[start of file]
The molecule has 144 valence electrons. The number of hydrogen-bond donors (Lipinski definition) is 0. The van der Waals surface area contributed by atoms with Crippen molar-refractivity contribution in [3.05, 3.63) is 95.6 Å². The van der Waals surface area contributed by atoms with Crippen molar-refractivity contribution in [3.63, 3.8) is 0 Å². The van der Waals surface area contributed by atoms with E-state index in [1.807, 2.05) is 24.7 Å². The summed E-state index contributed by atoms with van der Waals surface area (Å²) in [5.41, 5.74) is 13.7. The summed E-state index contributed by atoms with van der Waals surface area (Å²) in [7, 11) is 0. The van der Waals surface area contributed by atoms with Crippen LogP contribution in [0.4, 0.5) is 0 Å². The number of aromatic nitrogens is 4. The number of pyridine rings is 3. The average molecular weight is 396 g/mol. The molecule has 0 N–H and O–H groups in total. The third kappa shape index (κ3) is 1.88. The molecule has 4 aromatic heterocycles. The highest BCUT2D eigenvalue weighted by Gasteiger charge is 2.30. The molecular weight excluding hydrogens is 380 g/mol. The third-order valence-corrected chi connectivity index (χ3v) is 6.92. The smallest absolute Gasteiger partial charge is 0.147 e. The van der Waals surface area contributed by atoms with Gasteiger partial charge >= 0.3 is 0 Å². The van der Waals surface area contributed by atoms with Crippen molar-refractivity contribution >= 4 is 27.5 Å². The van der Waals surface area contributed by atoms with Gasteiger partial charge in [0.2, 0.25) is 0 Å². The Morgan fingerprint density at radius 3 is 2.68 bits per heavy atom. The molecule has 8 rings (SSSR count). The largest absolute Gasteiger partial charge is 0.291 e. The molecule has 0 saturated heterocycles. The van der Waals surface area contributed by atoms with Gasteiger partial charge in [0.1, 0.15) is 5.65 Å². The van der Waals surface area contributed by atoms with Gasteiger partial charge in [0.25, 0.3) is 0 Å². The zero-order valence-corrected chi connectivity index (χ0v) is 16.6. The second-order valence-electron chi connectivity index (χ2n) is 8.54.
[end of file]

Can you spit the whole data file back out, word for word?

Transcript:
The molecule has 144 valence electrons. The number of hydrogen-bond donors (Lipinski definition) is 0. The van der Waals surface area contributed by atoms with Crippen molar-refractivity contribution in [3.05, 3.63) is 95.6 Å². The van der Waals surface area contributed by atoms with Crippen molar-refractivity contribution in [3.63, 3.8) is 0 Å². The van der Waals surface area contributed by atoms with E-state index in [1.807, 2.05) is 24.7 Å². The summed E-state index contributed by atoms with van der Waals surface area (Å²) in [5.41, 5.74) is 13.7. The summed E-state index contributed by atoms with van der Waals surface area (Å²) in [7, 11) is 0. The van der Waals surface area contributed by atoms with Crippen LogP contribution in [0.4, 0.5) is 0 Å². The number of aromatic nitrogens is 4. The number of pyridine rings is 3. The average molecular weight is 396 g/mol. The molecule has 0 N–H and O–H groups in total. The third kappa shape index (κ3) is 1.88. The molecule has 4 aromatic heterocycles. The highest BCUT2D eigenvalue weighted by Gasteiger charge is 2.30. The molecular weight excluding hydrogens is 380 g/mol. The third-order valence-corrected chi connectivity index (χ3v) is 6.92. The smallest absolute Gasteiger partial charge is 0.147 e. The van der Waals surface area contributed by atoms with Gasteiger partial charge >= 0.3 is 0 Å². The van der Waals surface area contributed by atoms with Crippen molar-refractivity contribution >= 4 is 27.5 Å². The van der Waals surface area contributed by atoms with Gasteiger partial charge in [0.2, 0.25) is 0 Å². The Morgan fingerprint density at radius 3 is 2.68 bits per heavy atom. The molecule has 8 rings (SSSR count). The largest absolute Gasteiger partial charge is 0.291 e. The molecule has 0 saturated heterocycles. The van der Waals surface area contributed by atoms with Gasteiger partial charge in [0.1, 0.15) is 5.65 Å². The van der Waals surface area contributed by atoms with Gasteiger partial charge in [0.25, 0.3) is 0 Å². The zero-order valence-corrected chi connectivity index (χ0v) is 16.6. The second-order valence-electron chi connectivity index (χ2n) is 8.54.